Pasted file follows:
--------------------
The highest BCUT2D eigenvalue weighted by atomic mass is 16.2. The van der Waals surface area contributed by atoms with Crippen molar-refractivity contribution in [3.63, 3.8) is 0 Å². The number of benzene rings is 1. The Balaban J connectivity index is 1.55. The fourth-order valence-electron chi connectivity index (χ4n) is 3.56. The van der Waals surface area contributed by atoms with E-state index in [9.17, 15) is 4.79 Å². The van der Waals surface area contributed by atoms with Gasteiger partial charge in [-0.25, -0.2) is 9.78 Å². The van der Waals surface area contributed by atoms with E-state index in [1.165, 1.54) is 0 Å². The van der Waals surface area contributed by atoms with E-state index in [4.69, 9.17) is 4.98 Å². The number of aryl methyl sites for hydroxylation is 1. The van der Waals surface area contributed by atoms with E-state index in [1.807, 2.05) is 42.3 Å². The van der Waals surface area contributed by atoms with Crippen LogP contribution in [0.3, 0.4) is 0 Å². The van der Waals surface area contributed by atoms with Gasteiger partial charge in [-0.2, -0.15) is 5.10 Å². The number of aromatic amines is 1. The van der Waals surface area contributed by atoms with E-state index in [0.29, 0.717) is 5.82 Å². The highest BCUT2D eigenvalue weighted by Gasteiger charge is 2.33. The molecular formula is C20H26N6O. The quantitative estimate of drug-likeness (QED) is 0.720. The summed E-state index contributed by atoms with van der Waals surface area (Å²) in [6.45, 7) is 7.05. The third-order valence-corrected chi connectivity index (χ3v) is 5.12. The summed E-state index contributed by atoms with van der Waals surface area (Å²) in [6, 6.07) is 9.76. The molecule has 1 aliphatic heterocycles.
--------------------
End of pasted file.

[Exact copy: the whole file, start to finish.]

The highest BCUT2D eigenvalue weighted by atomic mass is 16.2. The van der Waals surface area contributed by atoms with Crippen molar-refractivity contribution in [3.63, 3.8) is 0 Å². The number of benzene rings is 1. The Balaban J connectivity index is 1.55. The fourth-order valence-electron chi connectivity index (χ4n) is 3.56. The van der Waals surface area contributed by atoms with E-state index in [9.17, 15) is 4.79 Å². The van der Waals surface area contributed by atoms with Gasteiger partial charge in [-0.25, -0.2) is 9.78 Å². The van der Waals surface area contributed by atoms with E-state index in [1.165, 1.54) is 0 Å². The van der Waals surface area contributed by atoms with E-state index in [4.69, 9.17) is 4.98 Å². The number of aryl methyl sites for hydroxylation is 1. The van der Waals surface area contributed by atoms with E-state index in [1.807, 2.05) is 42.3 Å². The van der Waals surface area contributed by atoms with Crippen LogP contribution in [0.3, 0.4) is 0 Å². The van der Waals surface area contributed by atoms with Gasteiger partial charge in [-0.2, -0.15) is 5.10 Å². The number of aromatic amines is 1. The van der Waals surface area contributed by atoms with E-state index in [0.29, 0.717) is 5.82 Å². The highest BCUT2D eigenvalue weighted by Gasteiger charge is 2.33. The molecular formula is C20H26N6O. The quantitative estimate of drug-likeness (QED) is 0.720. The summed E-state index contributed by atoms with van der Waals surface area (Å²) in [6.45, 7) is 7.05. The third-order valence-corrected chi connectivity index (χ3v) is 5.12. The summed E-state index contributed by atoms with van der Waals surface area (Å²) in [6, 6.07) is 9.76. The molecule has 1 aliphatic heterocycles.